NoteBook ($49.95) is much more powerful than I thought it was as well, but unfortunately it’s not very liquid. Maybe there’s a way to get shapes and arrows to flow with text when the window is resized in a writing page, but that doesn’t seem to work too well with notes pages. But NoteBook does well with photos, .pdf and .rtfd files. Word files, not so much. They’ve got too much going on and I think there’s something with some COCOA something or other program language that makes them fight. At the end of the day, the less you import .doc and .docx files into NoteBook, the better. I learned that NoteBook covers can be customized, as can tabs, divider pages, and paper colors. Hell, line and margin colors can be manipulated as well. The Inspector keeps track of when cells are added in note pages, but you can do the same thing on writing pages by adding a time/date stamp from a drop-down menu. The scissors icons next to clippings will take you back to the web page you clipped the information from via snap back or URL, right down to the exact passage or picture. Importing PDF files for annotation in NoteBook is a great boon to me because it allows me to look at the structure of the file rather than the content. Interestingly enough, it’s seeing the structure that allows me to catch flaws in the content. How’s that for craziness?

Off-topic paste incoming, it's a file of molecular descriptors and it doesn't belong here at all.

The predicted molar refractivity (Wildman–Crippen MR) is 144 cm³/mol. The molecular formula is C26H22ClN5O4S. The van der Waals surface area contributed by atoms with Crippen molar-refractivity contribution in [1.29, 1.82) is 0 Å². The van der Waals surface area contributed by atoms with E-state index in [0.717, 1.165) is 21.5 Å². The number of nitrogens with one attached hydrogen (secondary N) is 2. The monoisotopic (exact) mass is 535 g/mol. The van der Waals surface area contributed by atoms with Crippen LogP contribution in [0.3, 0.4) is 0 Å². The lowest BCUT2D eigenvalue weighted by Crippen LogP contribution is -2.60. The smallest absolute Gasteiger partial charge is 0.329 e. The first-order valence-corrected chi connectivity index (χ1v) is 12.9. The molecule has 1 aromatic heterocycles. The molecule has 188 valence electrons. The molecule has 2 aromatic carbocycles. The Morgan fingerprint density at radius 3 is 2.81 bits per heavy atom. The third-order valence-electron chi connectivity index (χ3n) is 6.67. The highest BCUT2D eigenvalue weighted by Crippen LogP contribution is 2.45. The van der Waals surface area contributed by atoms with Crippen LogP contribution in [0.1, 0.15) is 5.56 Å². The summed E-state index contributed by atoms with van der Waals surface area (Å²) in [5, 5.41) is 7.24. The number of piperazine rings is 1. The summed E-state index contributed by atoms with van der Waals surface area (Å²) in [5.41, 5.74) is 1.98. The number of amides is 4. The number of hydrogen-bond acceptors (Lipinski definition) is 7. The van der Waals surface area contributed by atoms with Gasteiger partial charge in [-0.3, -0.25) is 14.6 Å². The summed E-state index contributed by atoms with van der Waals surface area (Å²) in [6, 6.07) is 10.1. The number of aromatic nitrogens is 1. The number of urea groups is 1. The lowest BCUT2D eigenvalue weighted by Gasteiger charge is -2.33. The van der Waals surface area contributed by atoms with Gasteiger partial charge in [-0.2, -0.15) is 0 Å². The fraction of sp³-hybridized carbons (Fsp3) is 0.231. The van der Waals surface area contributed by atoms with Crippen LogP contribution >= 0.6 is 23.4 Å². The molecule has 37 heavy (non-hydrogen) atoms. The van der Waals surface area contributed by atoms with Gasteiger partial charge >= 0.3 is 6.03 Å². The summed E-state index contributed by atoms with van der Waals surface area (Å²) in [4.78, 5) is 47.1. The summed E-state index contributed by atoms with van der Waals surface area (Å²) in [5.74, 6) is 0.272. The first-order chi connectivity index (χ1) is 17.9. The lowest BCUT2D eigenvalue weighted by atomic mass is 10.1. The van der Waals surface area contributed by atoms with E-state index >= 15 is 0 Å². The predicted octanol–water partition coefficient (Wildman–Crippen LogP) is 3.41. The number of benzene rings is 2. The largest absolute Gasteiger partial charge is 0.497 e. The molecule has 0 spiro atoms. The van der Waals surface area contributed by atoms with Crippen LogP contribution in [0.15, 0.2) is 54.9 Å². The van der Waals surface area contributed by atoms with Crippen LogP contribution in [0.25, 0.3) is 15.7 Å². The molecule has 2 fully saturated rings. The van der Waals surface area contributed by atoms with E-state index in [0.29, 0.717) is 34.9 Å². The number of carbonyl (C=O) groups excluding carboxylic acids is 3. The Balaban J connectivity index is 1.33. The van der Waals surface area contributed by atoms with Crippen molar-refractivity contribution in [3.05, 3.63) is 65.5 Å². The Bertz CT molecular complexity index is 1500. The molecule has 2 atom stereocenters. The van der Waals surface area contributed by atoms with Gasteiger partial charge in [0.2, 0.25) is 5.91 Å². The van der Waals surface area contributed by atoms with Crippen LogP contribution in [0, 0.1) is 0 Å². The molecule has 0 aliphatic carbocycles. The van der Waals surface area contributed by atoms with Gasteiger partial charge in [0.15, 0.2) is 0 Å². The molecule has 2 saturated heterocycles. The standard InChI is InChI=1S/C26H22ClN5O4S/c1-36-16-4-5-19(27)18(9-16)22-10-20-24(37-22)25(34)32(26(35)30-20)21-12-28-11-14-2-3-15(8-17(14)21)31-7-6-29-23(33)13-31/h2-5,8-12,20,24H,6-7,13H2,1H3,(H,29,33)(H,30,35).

Bean (free ninety-nine), bless it’s heart, is just Bean. It’s what Word would be if it wasn’t trying so hard. Like Word, Bean isn’t the best at handling graphics and photos, but it can save in plenty of file formats, is amazing looking (i.e., clean), and it plays well with Scrivener, NoteBook, Pages and Gmail. That’s one of the most awesome things I learned about Bean: if I ever want to write a well-formatted email and I want that formatting to keep when I bring it over to Gmail, I can type it up in Bean first so that I know exactly what it will look like. It’ll look just like that, fonts, spacing and all, when you press command + v.
The only program I didn’t leave the weekend with an in-depth understanding of was Scrivener ($39.95). I think that’s because I’m waiting to get an actual project going there. I’ve got something I could be working on now, but I haven’t compiled all the pieces yet and won’t be able to until after the first of the year. Meh, I could play with a pretend project, but knowing me, it’ll turn into a real project and distract me from the project I should actually be working on this week. That’s OK, though. I’ll get the opportunity to shake hands with Scrivener soon enough.
Anybody else use a variety of word processors to crank out projects or use any of the afore mentioned programs in a different, more streamlined way? I wanna hear all about it, so deposit your five cents in the comments section below.